Pentatomidae (Hemiptera: Heteroptera: Pentatomidae) captured on purple prism traps deployed for detection of emerald ash borer (agrilus planipennis) (copeoptera: Buprestidae) in minnesota

Daniela T. Pezzini, Mitch Haag, James Walker, Mark Abrahamson, Robert L. Koch

Research output: Contribution to journalArticlepeer-review

2 Scopus citations

Abstract

The observation of bycatch from insect trapping programs, though often considered bothersome, may hold value for ecological and taxonomic studies. In Minnesota, a large trapping survey consisting of pheromone-baited purple prism traps, has been conducted for early detection of Agrilus planipennis Fairmaire, the emerald ash borer (Coleoptera: Buprestidae). Stink bugs (Heteroptera: Pentatomidae), which are pests of increasing importance in the North Central U.S., were observed to be captured by these traps. The objective of this study was to use trap bycatch from the A. planipennis traps for further documentation of the abundance and diversity of Pentatomidae in Minnesota. In 2011 and 2012, 4,401 and 5,651 purple prism traps, respectively, were deployed and checked in Minnesota. Across both years, a total of 17 species of Pentatomidae were identified from 2 subfamilies, Asopinae and Pentatominae. The most abundant and prevalent species collected were Banasa calva (Say), B. dimidiata (Say), Chinavia hilaris (Say), Euschistus tristigmus luridus Dallas, Menecles insertus (Say), and Podisus maculiventris (Say). The pentatomid community observed on purple prism traps deployed in arboreal habitats differed from pentatomid communities reported in Minnesota crops (i.e., soybean, wheat and corn). Results of this study show that many pentatomid species are captured on purple prism traps and therefore bycatch of these traps could provide valuable information on the pentatomid community. However, purple prism traps should be used in addition to traditional surveillance or scouting methods for pentatomids.

Original languageEnglish (US)
Article number3
Pages (from-to)10-17
Number of pages8
JournalGreat Lakes Entomologist
Volume51
Issue number1-2
StatePublished - Mar 1 2018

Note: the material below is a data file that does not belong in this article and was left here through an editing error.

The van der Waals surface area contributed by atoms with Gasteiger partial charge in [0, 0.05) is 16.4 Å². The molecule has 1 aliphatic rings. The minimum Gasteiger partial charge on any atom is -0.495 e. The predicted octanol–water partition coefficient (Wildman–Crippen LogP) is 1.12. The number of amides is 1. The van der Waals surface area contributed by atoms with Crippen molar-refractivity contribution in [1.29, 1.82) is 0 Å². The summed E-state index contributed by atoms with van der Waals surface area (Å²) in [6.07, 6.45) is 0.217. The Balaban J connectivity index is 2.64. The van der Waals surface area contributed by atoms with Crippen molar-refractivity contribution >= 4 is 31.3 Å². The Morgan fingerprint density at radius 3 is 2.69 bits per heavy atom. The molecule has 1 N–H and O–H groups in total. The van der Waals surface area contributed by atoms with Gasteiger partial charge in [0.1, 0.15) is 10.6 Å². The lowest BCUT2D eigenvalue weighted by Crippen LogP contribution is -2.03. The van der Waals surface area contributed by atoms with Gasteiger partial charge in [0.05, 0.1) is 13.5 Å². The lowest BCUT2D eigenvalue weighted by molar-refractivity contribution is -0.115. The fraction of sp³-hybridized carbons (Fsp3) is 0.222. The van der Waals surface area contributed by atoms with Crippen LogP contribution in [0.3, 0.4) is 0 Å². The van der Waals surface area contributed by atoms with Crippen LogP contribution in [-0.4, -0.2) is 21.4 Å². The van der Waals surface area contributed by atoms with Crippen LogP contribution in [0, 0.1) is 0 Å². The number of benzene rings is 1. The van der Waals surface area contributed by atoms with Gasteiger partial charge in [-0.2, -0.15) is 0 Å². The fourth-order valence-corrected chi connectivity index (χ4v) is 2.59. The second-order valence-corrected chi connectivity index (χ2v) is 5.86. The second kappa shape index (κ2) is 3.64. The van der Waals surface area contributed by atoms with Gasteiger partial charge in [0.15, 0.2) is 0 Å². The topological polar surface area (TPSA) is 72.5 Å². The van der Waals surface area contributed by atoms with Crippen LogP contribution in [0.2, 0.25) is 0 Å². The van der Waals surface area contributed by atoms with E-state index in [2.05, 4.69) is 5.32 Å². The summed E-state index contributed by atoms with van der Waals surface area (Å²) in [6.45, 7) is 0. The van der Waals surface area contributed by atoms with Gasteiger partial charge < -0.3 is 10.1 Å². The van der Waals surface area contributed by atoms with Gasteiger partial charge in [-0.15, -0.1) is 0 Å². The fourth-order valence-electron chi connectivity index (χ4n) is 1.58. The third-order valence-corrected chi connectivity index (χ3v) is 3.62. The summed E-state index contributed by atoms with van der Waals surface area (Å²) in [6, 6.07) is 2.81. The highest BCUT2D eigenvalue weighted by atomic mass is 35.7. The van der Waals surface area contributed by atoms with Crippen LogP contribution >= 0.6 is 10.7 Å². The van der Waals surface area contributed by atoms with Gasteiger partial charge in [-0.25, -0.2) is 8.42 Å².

Bibliographical note

Funding Information:
Daniela T. Pezzini(1), Mitch Haag(2), James Walker(1), Mark Abrahamson(3) and Robert L. Koch(1,4) 1Department of Entomology, University of Minnesota, 1980 Folwell Avenue, Saint Paul, MN 55108 2Three River Parks District, 3000 Xenium Lane North, Plymouth, MN 55441 3Minnesota Department of Agriculture, 625 Robert Street North, Saint Paul, MN 55155 4 Corresponding author: koch0125@umn.edu Acknowledgements We are grateful to Tiffany Pahs and the field staff of the Minnesota Department of Agriculture for assistance collecting field data and to Hailey Shanovich and three anonymous reviewers for providing review on earlier versions on this work. This project was based on the bycatch of A. planipennis surveys funded by the USDA Animal and Plant Health Inspection Service.

Funding Information:
We are grateful to Tiffany Pahs and the field staff of the Minnesota Department of Agriculture for assistance collecting field data and to Hailey Shanovich and three anonymous reviewers for providing review of earlier versions on this work. This project was based on the bycatch of A. planipennis surveys funded by the USDA Animal and Plant Health Inspection Service.

Publisher Copyright:
© 2018, Michigan Entomological Society. All rights reserved.

Copyright:
Copyright 2020 Elsevier B.V., All rights reserved.

Keywords

  • Agrilus planipennis
  • Bycatch
  • Invasive species
  • Purple prism traps
  • Stink bugs

Fingerprint

Dive into the research topics of 'Pentatomidae (Hemiptera: Heteroptera: Pentatomidae) captured on purple prism traps deployed for detection of emerald ash borer (agrilus planipennis) (copeoptera: Buprestidae) in minnesota'. Together they form a unique fingerprint.

Cite this